The company is still trading and is a going concern, a Reynolds spokesman told BikeBiz today.
As reported two months ago on this website, the US parent company of Reynolds was put into Chapter 11 pre-bankruptcy in America. Coyote Sports Inc (not related to the US bike brand of the same name) owned Apollo, a golf shaft maker, and Reynolds Cycle Technology. Both companies had cross guarantees against each other and a ripple effect from this is believed to be the cause of todays collapse.
The two business had a collective turnover of £8.5m and employed 260 people.
David Wilton of PricewaterhouseCoopers, the appointed receivers, said he would prefer to sell Apollo and Reynolds as a job lot but that a split would also be countenanced:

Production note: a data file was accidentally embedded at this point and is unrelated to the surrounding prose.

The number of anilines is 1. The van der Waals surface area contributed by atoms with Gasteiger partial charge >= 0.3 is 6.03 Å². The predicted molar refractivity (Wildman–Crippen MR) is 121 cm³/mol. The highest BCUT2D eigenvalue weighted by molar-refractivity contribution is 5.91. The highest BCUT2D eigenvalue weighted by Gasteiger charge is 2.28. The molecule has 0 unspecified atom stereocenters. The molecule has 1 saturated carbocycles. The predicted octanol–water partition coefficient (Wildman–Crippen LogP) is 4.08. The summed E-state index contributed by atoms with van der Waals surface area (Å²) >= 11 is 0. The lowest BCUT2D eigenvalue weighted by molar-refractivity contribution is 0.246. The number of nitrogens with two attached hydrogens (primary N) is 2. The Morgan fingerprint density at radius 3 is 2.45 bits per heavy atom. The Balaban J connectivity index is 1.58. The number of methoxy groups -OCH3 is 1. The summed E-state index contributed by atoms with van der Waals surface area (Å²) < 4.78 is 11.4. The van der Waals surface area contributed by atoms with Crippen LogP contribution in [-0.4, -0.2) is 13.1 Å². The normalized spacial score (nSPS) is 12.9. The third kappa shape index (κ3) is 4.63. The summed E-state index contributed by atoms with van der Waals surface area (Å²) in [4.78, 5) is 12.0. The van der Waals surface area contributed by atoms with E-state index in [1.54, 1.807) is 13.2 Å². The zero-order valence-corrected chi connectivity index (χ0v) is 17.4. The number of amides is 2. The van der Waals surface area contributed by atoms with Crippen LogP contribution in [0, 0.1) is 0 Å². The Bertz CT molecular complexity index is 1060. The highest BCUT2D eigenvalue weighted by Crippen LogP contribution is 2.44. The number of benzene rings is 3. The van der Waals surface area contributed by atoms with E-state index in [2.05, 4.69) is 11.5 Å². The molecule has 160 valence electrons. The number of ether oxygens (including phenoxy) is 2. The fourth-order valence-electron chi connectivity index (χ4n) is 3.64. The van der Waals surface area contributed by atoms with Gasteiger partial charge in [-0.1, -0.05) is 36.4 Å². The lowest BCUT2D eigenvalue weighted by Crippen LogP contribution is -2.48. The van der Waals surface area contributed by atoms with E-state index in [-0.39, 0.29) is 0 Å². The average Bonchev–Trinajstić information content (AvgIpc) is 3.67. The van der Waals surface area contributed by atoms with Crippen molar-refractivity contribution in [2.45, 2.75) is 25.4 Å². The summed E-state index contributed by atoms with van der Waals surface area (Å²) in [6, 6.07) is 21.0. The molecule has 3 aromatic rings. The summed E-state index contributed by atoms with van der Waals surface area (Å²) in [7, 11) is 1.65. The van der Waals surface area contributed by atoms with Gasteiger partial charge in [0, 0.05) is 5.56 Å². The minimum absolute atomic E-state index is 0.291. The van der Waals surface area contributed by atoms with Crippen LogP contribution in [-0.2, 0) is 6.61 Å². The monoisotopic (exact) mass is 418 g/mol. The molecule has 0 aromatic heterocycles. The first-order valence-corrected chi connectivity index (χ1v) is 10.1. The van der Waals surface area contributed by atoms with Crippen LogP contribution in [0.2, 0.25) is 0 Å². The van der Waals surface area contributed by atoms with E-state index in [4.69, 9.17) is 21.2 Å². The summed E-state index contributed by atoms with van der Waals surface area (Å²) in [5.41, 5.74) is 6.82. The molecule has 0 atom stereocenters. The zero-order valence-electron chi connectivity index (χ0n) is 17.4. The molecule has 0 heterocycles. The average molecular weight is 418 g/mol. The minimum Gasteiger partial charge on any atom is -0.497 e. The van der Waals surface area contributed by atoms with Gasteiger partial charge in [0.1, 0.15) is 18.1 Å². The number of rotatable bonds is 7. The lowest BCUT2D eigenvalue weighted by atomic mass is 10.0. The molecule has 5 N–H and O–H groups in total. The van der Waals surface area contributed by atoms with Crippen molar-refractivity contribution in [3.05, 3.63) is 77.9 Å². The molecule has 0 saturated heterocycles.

There is significant interest in the businesses...We very much hope we will be able to sell the businesses as going concerns...While it would be preferable to sell both businesses to a single buyer, offers for just one of the manufacturing businesses will also be considered.
Tube supplies from Reynolds are not affected so far, the company is keen to stress, but manufacturers such as St. John Street Cycles, the Bridgewater IBD who rely heavily on Reynolds tubes are no doubt concerned that should a buyer not be confirmed quickly they will have to scramble to get stocks of equivalent tubing from elsewhere.
Steel is not the material of choice for most of the big bike brands (although 853 went down a storm in the States, being specced by the likes of Trek) so Reynolds have recently been expanding their interests in aluminium and other in vogue materials as well as sourcing tubing in the Far East.
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